Teachers Pay Cost Of Shrinking Classes

9 High School Positions Beinglost Or Halved

June 23, 1991|By Donna E. Boller | Donna E. Boller,Staff writer

Low enrollment in some high school programs will mean layoffs for five teachers, cuts from full- to half-time jobs for two, and reassignments for two others for the next school year.

The nine teachers affected are just over one-third of the 24 teachers who received notices in April that they might face layoffs, cutbacks in hours or reassignment.

"The goal is not to wipe programs out but to strike a balance," said James R. McGowan. As associate superintendent for administration and instruction, McGowan is responsible for staffing decisions.

The balance is between what the school system can afford and the need to keep programs open for future students, he said.

The School of Technology, 11 of whose teachers received notices two months ago, escaped layoffs because a new "career exploration program" proposed by Principal Mary J. Day is expected to boost enrollment.

The school will lose one work-study coordinator due to budget cuts; two full-time teaching positions will be cut to half-time.

Hardest hit will be business education. The program will be left with 15 teachers in the eight county high schools next year, said Celia V. Carr, supervisor ofvocational education, home economics and business education.

McGowan said he started with 8.3 surplus teaching positions in business education (the fraction represents a teacher who teaches one class a day).

Two business education teachers were on leave of absence and will not be offered jobs for 1991-1992, leaving 6.3 currently on the staff.

Schools scheduled to lose business education teachers next year are Centennial, Howard and Mount Hebron.

The associate superintendent used several of the 40 "teacher pool" positions available for staffing high- and low-enrollment classes to retain business education teachers.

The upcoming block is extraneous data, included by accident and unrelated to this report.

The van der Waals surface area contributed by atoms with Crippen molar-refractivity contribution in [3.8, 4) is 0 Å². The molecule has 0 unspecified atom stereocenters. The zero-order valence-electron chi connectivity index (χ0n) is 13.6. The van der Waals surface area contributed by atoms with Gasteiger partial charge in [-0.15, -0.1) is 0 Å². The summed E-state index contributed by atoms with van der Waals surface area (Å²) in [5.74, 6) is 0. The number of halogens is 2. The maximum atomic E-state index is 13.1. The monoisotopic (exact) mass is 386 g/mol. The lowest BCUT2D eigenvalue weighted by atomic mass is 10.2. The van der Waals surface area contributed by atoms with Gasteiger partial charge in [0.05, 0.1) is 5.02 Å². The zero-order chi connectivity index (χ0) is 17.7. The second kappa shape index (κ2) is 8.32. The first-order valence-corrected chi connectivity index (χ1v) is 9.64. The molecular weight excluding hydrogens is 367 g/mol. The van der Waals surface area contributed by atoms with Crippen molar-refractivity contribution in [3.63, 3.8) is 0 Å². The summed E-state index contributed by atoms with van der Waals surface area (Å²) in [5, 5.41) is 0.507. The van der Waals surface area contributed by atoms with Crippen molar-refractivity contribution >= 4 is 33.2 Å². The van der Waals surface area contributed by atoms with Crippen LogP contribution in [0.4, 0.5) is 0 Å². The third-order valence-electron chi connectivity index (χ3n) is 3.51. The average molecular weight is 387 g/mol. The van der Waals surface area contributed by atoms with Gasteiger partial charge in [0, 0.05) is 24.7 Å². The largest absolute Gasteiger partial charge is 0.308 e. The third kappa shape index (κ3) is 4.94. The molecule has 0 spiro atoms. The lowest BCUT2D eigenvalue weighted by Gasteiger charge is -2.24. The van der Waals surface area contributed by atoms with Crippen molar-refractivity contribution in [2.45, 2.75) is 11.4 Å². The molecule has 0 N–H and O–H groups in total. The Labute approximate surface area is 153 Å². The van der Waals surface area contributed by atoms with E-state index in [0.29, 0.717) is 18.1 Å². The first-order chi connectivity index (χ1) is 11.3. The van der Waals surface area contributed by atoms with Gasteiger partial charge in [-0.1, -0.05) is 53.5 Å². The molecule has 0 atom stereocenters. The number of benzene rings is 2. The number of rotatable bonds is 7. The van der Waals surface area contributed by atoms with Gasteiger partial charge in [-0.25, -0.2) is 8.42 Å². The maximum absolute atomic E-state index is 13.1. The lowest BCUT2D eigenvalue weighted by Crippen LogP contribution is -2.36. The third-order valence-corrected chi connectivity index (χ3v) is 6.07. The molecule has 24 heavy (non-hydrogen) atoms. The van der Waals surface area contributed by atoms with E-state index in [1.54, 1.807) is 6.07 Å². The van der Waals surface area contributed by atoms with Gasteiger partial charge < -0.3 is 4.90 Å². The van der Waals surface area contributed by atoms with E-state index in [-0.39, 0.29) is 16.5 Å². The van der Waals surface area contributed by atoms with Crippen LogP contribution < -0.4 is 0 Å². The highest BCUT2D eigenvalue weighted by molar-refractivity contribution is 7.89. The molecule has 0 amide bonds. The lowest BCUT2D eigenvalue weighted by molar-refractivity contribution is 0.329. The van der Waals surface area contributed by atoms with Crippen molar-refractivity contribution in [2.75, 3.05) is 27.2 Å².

One teacher will transfer from business education toa half-time position in ALPS, an alternative learning program for students with disciplinary problems. The final tally: 2.3 jobs eliminated.

Carr conceded that enrollment in business courses is shrinking, but he said school officials are working on a plan to revamp the program.

Instead of separate classes where perhaps 12 students take shorthand, five take business law and five office technology, a revamped program would create an overall course for 20 students at once, Carr said.

She hopes to bring the revised program to the school board for approval next month.

At the School of Technology, officialssay they hope the "career exploration program" will boost enrollmentnext fall.

Details of the program have not been released, but theidea is to allow ninth-graders to sample careers.

Retail marketing, which had 19 students enrolled in 1990-1991, will be cut from one full-time to one half-time teacher.

Auto mechanics, which had three teachers for 45 students in the school year that just ended, will be cut to 2.5 teachers.

McGowan said the home economics program should have been cut by one teacher because of falling enrollment, but he decided to keep the teacher on the payroll because a home economicsteacher will be needed in the fall of 1992, when Burleigh Manor Middle School opens. The teacher's assignment for the coming school year has not yet been determined.

"This is a good person, and we were concerned that we might lose her," McGowan said.

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